Silicon Knights founder Denis Dyack is happy to hear that X-Men Destiny looks unlike many of the games already based on Marvel's mutant universe. "We've been collaborating with Marvel and Activision to do things very differently," he says.

In most X-Men games, you pick a familiar hero, like Wolverine or Gambit, and then explore the world from his or her point of view. In X-Men Destiny, however, Dyack and his team have been given free reign to separate powers from characters. Your custom-built hero can play through the RPG-driven side of the game by equipping powers as you would gear. You could combine Cyclops' eyebeams with Juggernaut's charge, or Wolvie's healing factor, all while finding a place in the campaign somewhere between the X-Men and the Brotherhood of Mutants.

Unfortunately, while there are a lot of interesting touches in the story and powers system, X-Men Destiny's core game struggles to hold the higher ideas up. The graphics look only marginally better than those leaked screens, and even in the short demo I played the game's combat and enemies teetered on the verge of becoming notably repetitive. If you look at the whole game of X-Men Destiny as a make-your-own-superhero machine, the powers system does show a lot of promise. Your three hero choices are Aimi (a Japanese schoolgirl and mutant refugee), Adrian (a former anti-mutant fundamentalist who turns out to have some powers of his own), and Grant (a high-school quarterback more interested in girls than genetics).

Early on in the story, you get to choose your first power, and it turns out that these powers have nothing to do with that original backstory. I chose to give hulking jock Grant, for instance, a pretty flashy caster-type energy power, which resulted in a big brute character delicately bursting out yellow bolts and spheres.

That kind of customization could make for some fun creations and, later in the story, when you start collecting X-Genes, you can modify those core powers in all kinds of ways. I could beef up that caster side of Grant, Dyack says, and then give him Juggernaut's inertial power if I so chose. " So you can be a caster with a Juggernaut power, and then just start charging and bowling people over," Dyack told me. "The idea is choice; how do you want to play it?"


The flip side of that, of course, is that while many powers drop into your lap randomly, actually getting the powers you want might be tough. Fortunately, there is some story direction, says Dyack. If you want to be more of a Wolverine, for example, " you start to lean towards more of the X-Men side when you're making choices, and his genes will come up." But the idea is experimentation -- combine some powers you choose with some you want and some you find, and you'll have a hero unlike any other.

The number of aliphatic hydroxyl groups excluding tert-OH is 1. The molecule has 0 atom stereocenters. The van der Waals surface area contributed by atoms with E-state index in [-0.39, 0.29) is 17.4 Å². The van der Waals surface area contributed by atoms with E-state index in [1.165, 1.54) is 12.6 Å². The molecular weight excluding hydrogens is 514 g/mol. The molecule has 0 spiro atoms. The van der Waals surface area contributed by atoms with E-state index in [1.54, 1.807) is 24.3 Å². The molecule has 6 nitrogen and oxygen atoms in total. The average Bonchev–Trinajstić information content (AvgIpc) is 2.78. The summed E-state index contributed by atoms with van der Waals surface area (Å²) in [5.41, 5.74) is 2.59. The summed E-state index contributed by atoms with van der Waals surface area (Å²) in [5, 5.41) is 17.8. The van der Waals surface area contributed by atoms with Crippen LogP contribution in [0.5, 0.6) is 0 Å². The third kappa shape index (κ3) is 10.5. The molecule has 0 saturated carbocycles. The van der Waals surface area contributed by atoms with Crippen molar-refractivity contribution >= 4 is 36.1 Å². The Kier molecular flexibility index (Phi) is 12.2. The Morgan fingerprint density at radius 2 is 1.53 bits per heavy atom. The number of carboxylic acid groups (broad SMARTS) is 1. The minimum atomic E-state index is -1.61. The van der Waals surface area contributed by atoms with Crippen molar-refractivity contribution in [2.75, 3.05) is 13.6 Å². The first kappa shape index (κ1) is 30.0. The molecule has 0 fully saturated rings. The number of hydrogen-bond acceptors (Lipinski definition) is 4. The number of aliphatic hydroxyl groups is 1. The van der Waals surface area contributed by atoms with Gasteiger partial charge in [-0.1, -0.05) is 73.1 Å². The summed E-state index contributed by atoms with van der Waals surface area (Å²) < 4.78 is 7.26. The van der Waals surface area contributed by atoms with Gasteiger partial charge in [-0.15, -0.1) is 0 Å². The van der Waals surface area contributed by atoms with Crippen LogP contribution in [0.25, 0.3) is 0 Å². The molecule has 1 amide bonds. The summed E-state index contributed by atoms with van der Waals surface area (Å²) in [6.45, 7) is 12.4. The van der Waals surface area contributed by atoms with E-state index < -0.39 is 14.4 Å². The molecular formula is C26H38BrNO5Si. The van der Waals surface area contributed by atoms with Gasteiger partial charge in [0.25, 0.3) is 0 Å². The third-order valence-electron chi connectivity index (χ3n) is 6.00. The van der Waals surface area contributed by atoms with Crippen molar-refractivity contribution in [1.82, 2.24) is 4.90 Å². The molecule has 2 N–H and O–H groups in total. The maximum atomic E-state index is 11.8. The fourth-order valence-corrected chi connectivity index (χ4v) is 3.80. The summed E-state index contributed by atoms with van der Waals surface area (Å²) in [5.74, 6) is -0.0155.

When you think about the game that way, the fight sequences in-between power discovery and character conversations almost become filler, a way to simply test what you've created -- and that might explain why they're so boring. Your character can perform a light and heavy attack, of course, and you also have dash and a block/parry button, but things don't feel precise or varied at all. Your enemies don't help, either. Most of the fights in the demo consisted of crowds of similarly dressed bad guys who had some vague reason to hate your mutant character, so you're left to just wade into them, clear them out and then move on to the next scene. The game even counts down to the end of the fights, putting up things like "Ten enemies left" on the screen.

And what's really crazy is that those floating titles are probably the most fascinating thing about the gameplay itself. Rather than just telling you pertinent information like that countdown or your combo counter on a flat 2D heads-up display, titles actually manifest inside the game world as flashy comic-book style text that hovers in the air.

"A lot of games are going towards hyperrealism. That was not the goal with this game," Dyack points out. " You can shatter them!" he says, and he's right: Pulling off a big move with a title hanging in the air above you will crack it apart, and you even get extra XP for doing so. Dyack says that particular graphical element shows up elsewhere, too, when famous X-Men characters appear, and during certain big plot-related sequences.


That's a really wild, original development choice, and it makes X-Men Destiny really stand out, both visually and in that extra bit of gameplay. Why doesn't the combat sparkle like that? Why stick with the boring light/heavy attack scheme that every third-person combat game uses? "You've got dual analog from Too Human -- that was very, very different," says Dyack. Okay, sure, though maybe that didn't work out so well.

Light and heavy attacks, however, are "things that people know and understand. It's sort of like the QWERTY keyboard in some ways, quite frankly." Dyack hopes that even if the combat starts off slow, players find complexity in the customization instead. "Is that [light/heavy attack combat] something completely new and original? No it's not. But that was sort of the foundation for us to explore the other elements, with the X-Genes and the powers and the choices."

I'm not yet convinced that foundation is strong enough to hold up X-Men Destiny's more interesting choices, but I'll form a more conclusive opinion when it launches this September.

This article was originally published on Joystiq.